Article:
9. The Counselor-Vintage Ridley Scott fashioning a slow burn of a thriller that for some reason, got a huge ribbing from critics across the country. I liked it for its weird sophistication, its metaphoric explanations among the characters, and its violence in the form of delectable art. As your movie attorney, I suggest you check it out right away. Oh and watch for Michael Fassbender in the lead. He's got heavy, heavy screen presence.

10. The Wolf of Wall Street (tie)-Bloated, messy, vial, disgusting. I loved it. Martin Scorsese tries out the concept of gross humor for a change. And with his cohort Leonardo DiCaprio (criminal stockbroker Jordan Belfort) on board, expect an emotional wreck of a performance. Scorsese brings all of his cinematic tools to the woodshed. Get prepared to be taken behind it.

10. World War Z (tie)-Brad Pitt takes on hoards of zombies in this exciting, intense flick that only bogs down in between the action scenes (the attack on human flesh in an airplane is a doozy). From the word "go," the harrowing events are set in motion. The final sequence involving a stare down between Pitt's Gerry Lane and an undead tooth grinder is a rollicking highlight. As a poster child for summer movie escapism, World War Z is entertaining to a "T."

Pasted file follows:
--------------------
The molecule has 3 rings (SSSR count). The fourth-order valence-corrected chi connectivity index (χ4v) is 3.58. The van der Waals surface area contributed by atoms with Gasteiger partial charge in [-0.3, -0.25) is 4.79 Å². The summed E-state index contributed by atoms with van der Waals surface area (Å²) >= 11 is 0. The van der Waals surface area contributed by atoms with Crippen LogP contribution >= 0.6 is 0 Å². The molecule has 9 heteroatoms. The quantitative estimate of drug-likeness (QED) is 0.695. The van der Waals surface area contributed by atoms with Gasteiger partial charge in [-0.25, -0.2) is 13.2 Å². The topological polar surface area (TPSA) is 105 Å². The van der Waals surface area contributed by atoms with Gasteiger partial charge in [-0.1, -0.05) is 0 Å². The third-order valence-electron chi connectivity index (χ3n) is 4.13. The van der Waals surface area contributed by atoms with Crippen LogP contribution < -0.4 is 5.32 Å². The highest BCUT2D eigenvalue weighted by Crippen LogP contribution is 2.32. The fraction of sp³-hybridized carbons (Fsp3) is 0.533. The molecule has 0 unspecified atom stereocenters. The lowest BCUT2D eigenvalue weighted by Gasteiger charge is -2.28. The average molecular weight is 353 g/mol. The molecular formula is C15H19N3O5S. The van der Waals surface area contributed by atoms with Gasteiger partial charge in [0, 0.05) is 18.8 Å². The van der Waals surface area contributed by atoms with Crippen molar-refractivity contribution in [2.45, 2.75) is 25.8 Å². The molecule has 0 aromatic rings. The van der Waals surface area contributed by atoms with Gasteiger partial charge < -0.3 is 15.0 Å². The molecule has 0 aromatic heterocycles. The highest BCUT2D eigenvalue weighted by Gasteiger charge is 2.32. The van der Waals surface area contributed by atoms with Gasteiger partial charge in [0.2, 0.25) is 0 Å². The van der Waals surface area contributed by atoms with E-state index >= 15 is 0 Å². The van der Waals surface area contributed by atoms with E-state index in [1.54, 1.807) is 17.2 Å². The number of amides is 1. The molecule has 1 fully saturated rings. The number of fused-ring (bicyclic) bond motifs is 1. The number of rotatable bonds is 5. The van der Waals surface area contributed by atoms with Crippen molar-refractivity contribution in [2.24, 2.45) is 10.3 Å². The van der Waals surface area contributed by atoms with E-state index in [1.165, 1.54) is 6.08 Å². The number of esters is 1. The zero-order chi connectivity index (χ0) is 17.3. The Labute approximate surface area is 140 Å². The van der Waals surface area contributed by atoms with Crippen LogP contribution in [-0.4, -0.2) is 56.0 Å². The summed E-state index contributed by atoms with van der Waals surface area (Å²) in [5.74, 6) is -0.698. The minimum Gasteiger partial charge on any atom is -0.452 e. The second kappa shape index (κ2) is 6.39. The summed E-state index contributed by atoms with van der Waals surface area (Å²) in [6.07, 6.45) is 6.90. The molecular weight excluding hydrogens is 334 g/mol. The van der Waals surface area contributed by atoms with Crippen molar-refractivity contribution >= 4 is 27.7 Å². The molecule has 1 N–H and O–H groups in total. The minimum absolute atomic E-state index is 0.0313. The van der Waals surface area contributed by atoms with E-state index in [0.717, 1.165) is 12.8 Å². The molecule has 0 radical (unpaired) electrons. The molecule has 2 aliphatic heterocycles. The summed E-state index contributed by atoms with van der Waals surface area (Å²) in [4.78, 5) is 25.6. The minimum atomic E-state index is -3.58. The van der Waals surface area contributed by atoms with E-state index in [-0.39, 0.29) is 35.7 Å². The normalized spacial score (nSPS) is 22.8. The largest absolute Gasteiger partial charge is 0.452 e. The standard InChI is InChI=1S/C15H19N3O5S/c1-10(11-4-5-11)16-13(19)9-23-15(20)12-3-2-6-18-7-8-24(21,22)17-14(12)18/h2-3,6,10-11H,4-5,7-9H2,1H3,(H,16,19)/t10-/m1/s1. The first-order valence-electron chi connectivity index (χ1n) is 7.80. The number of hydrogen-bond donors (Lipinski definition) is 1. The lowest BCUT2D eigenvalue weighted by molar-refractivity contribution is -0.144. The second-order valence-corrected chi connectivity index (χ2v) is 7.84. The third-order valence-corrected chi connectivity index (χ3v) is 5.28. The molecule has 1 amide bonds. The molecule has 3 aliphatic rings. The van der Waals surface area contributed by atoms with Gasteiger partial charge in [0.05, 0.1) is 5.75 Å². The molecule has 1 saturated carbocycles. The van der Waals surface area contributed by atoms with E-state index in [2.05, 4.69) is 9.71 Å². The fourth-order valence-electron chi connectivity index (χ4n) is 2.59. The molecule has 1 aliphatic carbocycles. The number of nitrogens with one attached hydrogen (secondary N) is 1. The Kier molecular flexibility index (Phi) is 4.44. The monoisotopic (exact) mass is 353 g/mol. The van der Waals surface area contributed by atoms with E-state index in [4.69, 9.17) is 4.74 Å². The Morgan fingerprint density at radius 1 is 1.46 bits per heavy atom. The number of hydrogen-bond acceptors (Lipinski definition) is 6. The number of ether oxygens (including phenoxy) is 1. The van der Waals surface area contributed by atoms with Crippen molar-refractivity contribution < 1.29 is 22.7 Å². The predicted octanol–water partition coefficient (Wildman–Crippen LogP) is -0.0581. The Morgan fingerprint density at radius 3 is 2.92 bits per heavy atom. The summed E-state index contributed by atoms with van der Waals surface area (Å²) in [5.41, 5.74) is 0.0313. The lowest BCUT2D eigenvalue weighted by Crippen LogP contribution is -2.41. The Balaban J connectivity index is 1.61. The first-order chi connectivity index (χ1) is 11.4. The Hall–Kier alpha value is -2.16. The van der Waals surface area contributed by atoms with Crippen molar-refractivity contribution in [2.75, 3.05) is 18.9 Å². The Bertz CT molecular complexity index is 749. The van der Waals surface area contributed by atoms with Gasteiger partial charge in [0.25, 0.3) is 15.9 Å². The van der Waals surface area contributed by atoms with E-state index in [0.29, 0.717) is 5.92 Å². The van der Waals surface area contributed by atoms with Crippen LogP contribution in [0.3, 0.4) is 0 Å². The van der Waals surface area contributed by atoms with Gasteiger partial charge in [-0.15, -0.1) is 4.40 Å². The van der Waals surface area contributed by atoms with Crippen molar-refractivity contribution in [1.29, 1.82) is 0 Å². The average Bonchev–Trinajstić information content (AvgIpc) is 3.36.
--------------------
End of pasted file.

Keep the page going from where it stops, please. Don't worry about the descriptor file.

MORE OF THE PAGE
Honorable Mention:  Don JonBroken City, 42, and You're Next. These are all solid films that didn't quite make the cut.

And the worst...

1. Movie 43-Every single star in the world participated in this "turkey" with dressing. They knew it was going to be bad when they signed up. Watching it, I felt that there was a sick joke being played on the audience. Awful.

2. Olympus Has Fallen-The ultimate Die Hard ripoff with Gerard Butler actually thinking he's Bruce Willis. Watching the action scenes in "Olympus," you'd swear you were looking at a video game. A lot of paper thin villains bite the proverbial dust.

3. Admission-The most misguided, icky film of the year. Paul Rudd had to have been held at gunpoint to star in this disaster. The dialogue coming out of his mouth will make you cringe at an alarming rate.

4. Gangster Squad-Loud, mean spirited action, limp acting, and no script. This 1940's crime caper was released in the month of January. Makes sense.

5. Scary Movie 5-The first one was funny but it's time to put this franchise to bed. You know things are bad when Jasmine Guy, who's the ultimate actress recluse, shows up toward the last half. And spoofing the Paranormal Activity movies is about as tired as the concept of hibernation.

Written by Jesse Burleson